The Angry White Males have returned. They are propelling Donald Trump and the Brexit; their voices call for border walls, trade barriers, and FHRITP; their battlegrounds range from online comment boards to public restrooms. Yet if their nativism, populism, and downright chauvinism are familiar, their political standing is not what it once was. Unlike their forebears of decades past, the Angry White Males of 2016 are not fighting to protect their privilege but protesting others’ presumption that they still have privileges to protect.
Between Black Lives Matter, Idle No More, and Caitlyn Jenner, heterosexual men of European descent are – in cultural terms, anyway – a beleaguered minority. They are the one community that cannot invoke the historical discrimination routinely (and accurately) raised by women, gays and lesbians, and people of color. While few suggest they’ve been denied an ample share of economic security, they are undoubtedly the Bad Guys of social justice, and have been for many years. Ontario premier Kathleen Wynne’s formal apology for the province’s “generations of abuse” of Aboriginals and her plan to give same-sex couples the same parental rights as traditional partnerships are only the most recent instances where straight white males are told, at least implicitly, that they are both obsolete and guilty: woefully outdated as identities and shamefully undeserving as citizens. Yet this message, repeated across the political conversation, has complications for democracy.
One is that private self-definition is now a key determinant of public activism. Labor and environmental movements, which presume a universal relevance (pollution and job markets affect everyone), now compete with far narrower campaigns in which small groups claim popular attention disproportionate to their numbers. Transgender Natives? Put up a celebratory outdoor mural. Queer municipal workers? We need gay-friendly libraries. The legacy of suffering experienced by bisexual Afro-Caribbean wimmin? A Truth and Reconciliation commission, now. Feminism and the civil rights demands of the 1960s derived from the obvious prejudice directed at visible demographics; women and blacks were objectively denied full equality, whatever their individual responses to the fact. Today, however, assertion of a hitherto unseen disposition invariably accompanies an appeal for acknowledgement before the law: I am a [insert lifestyle, persuasion, or preference], and I want recognition. It’s not just that the personal is the political, but that the personal alone is what dictates the political. Any ideals of common interests and entitlements, held by the mainstream as much as the fringe, the numerically dominant as much as the numerically obscure, are thus eroded.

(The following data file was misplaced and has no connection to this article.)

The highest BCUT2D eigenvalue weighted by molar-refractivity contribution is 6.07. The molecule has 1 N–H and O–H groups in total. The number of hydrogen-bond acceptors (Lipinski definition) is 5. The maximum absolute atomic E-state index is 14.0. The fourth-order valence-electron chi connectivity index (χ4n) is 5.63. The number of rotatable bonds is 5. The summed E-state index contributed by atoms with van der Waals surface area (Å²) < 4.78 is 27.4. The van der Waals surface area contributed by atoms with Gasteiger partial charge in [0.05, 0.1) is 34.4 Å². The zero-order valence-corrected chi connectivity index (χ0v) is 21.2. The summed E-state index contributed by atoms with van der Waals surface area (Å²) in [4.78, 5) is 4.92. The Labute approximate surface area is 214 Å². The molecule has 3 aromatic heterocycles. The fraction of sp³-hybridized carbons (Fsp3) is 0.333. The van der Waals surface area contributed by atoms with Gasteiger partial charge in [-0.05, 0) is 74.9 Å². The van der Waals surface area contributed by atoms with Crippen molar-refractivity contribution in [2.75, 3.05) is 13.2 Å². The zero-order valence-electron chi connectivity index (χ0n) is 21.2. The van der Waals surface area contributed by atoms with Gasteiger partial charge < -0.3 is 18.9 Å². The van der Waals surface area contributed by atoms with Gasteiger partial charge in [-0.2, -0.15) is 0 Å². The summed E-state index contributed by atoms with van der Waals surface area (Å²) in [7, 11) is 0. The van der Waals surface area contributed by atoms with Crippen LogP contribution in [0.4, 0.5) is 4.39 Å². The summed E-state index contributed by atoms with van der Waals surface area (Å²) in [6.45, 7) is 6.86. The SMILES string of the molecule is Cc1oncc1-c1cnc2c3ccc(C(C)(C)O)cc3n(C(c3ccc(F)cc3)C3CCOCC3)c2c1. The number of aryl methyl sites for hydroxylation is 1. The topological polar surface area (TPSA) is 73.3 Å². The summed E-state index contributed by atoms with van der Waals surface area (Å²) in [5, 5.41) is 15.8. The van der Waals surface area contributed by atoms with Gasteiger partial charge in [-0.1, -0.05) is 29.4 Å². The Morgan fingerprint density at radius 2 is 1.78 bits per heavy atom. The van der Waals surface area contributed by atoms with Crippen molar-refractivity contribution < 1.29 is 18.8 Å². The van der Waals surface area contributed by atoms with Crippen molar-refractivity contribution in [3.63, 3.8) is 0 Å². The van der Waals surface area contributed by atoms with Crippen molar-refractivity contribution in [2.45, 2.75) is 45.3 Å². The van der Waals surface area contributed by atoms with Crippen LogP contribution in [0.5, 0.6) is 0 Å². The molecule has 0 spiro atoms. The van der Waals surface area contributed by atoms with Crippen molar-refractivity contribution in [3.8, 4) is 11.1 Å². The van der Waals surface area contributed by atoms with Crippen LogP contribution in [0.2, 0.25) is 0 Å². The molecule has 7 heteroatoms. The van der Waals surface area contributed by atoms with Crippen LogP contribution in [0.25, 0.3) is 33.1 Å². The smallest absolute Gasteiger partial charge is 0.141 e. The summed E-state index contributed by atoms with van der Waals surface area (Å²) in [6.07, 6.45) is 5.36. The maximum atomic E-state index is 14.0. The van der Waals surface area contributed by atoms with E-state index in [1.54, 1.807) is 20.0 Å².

The reflexive denigration of straight white maleness points to a deeper problem. One of the triumphs of our modern legal system is that power is no longer exclusive to a favored elite of WASPs: no contemporary employer, landlord, merchant, or educator would cite his Caucasian superiority and expect to get away with it in court. Yet we still blame systemic racism and homophobia whenever a gay or non-white person is offended by anything – the possibility of honest differences or legitimate debates on matters of race or sexuality is, all too often, discounted. In the 2016 calculus of “tolerance,” anyone not claiming victimhood is thereby an oppressor. Syrian refugees, residents of Attawapiskat, and Pride paraders have unmet needs, goes the reasoning, whereas ordinary white dudes merely have unearned advantages. Just as cannabis advocates have noted that drug prohibitions make criminals out of law-abiding folk, so does the language of diversity and inclusion make bigots out of good people.
Angry white males, such as there are, may certainly be Bad Guys who resent ceding any of their long-held social comforts, but there are just as many who appreciate the wrongs of the past and who welcome new regimes of openness and accommodation. Yet failing to distinguish these camps is partly why we are faced with bathroom wars, a Brexit, and Donald Trump. To be continually scolded for harboring attitudes they have long outgrown, for enjoying prerogatives they have long relinquished, or for having a nature they have long stopped assuming is everybody else’s, is to provoke decent men into a reaction they don’t really want to feel. I know I don’t.